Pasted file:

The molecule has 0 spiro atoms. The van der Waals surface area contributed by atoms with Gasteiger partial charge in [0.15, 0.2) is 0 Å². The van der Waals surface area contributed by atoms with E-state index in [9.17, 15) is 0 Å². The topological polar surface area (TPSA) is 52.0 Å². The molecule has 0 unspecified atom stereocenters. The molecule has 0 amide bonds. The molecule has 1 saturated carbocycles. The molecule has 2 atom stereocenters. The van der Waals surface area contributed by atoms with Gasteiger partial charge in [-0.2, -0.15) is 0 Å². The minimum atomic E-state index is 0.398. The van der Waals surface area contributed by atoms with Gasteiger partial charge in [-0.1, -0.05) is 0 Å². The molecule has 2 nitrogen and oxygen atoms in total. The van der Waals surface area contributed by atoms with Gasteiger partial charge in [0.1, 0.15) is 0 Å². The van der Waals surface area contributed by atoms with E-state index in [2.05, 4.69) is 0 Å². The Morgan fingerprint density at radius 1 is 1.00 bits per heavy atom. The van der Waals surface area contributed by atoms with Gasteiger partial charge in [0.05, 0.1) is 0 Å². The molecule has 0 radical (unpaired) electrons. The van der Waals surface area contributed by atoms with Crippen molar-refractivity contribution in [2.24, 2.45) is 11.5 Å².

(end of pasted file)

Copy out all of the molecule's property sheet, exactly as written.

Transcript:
The molecule has 0 spiro atoms. The van der Waals surface area contributed by atoms with Gasteiger partial charge in [0.15, 0.2) is 0 Å². The van der Waals surface area contributed by atoms with E-state index in [9.17, 15) is 0 Å². The topological polar surface area (TPSA) is 52.0 Å². The molecule has 0 unspecified atom stereocenters. The molecule has 0 amide bonds. The molecule has 1 saturated carbocycles. The molecule has 2 atom stereocenters. The van der Waals surface area contributed by atoms with Gasteiger partial charge in [-0.2, -0.15) is 0 Å². The minimum atomic E-state index is 0.398. The van der Waals surface area contributed by atoms with Gasteiger partial charge in [-0.1, -0.05) is 0 Å². The molecule has 2 nitrogen and oxygen atoms in total. The van der Waals surface area contributed by atoms with Gasteiger partial charge in [0.1, 0.15) is 0 Å². The van der Waals surface area contributed by atoms with E-state index in [2.05, 4.69) is 0 Å². The Morgan fingerprint density at radius 1 is 1.00 bits per heavy atom. The van der Waals surface area contributed by atoms with Gasteiger partial charge in [0.05, 0.1) is 0 Å². The molecule has 0 radical (unpaired) electrons. The van der Waals surface area contributed by atoms with Crippen molar-refractivity contribution in [2.24, 2.45) is 11.5 Å².